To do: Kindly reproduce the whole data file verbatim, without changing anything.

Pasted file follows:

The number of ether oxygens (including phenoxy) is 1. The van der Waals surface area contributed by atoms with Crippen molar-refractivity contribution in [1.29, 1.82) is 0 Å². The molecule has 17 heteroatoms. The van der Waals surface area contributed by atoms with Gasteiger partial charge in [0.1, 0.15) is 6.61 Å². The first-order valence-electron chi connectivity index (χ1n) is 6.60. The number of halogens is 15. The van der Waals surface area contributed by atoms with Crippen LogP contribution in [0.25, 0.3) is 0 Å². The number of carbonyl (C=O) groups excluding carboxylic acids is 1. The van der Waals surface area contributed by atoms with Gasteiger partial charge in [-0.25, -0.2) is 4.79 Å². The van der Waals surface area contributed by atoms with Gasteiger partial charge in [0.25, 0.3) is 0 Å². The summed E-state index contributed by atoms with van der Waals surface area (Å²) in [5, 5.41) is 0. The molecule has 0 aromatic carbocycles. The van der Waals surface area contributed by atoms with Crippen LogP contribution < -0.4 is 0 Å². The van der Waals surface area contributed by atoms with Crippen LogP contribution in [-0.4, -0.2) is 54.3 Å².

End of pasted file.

The number of ether oxygens (including phenoxy) is 1. The van der Waals surface area contributed by atoms with Crippen molar-refractivity contribution in [1.29, 1.82) is 0 Å². The molecule has 17 heteroatoms. The van der Waals surface area contributed by atoms with Gasteiger partial charge in [0.1, 0.15) is 6.61 Å². The first-order valence-electron chi connectivity index (χ1n) is 6.60. The number of halogens is 15. The van der Waals surface area contributed by atoms with Crippen LogP contribution in [0.25, 0.3) is 0 Å². The number of carbonyl (C=O) groups excluding carboxylic acids is 1. The van der Waals surface area contributed by atoms with Gasteiger partial charge in [-0.25, -0.2) is 4.79 Å². The van der Waals surface area contributed by atoms with Gasteiger partial charge in [0.25, 0.3) is 0 Å². The summed E-state index contributed by atoms with van der Waals surface area (Å²) in [5, 5.41) is 0. The molecule has 0 aromatic carbocycles. The van der Waals surface area contributed by atoms with Crippen LogP contribution < -0.4 is 0 Å². The van der Waals surface area contributed by atoms with Crippen LogP contribution in [-0.4, -0.2) is 54.3 Å².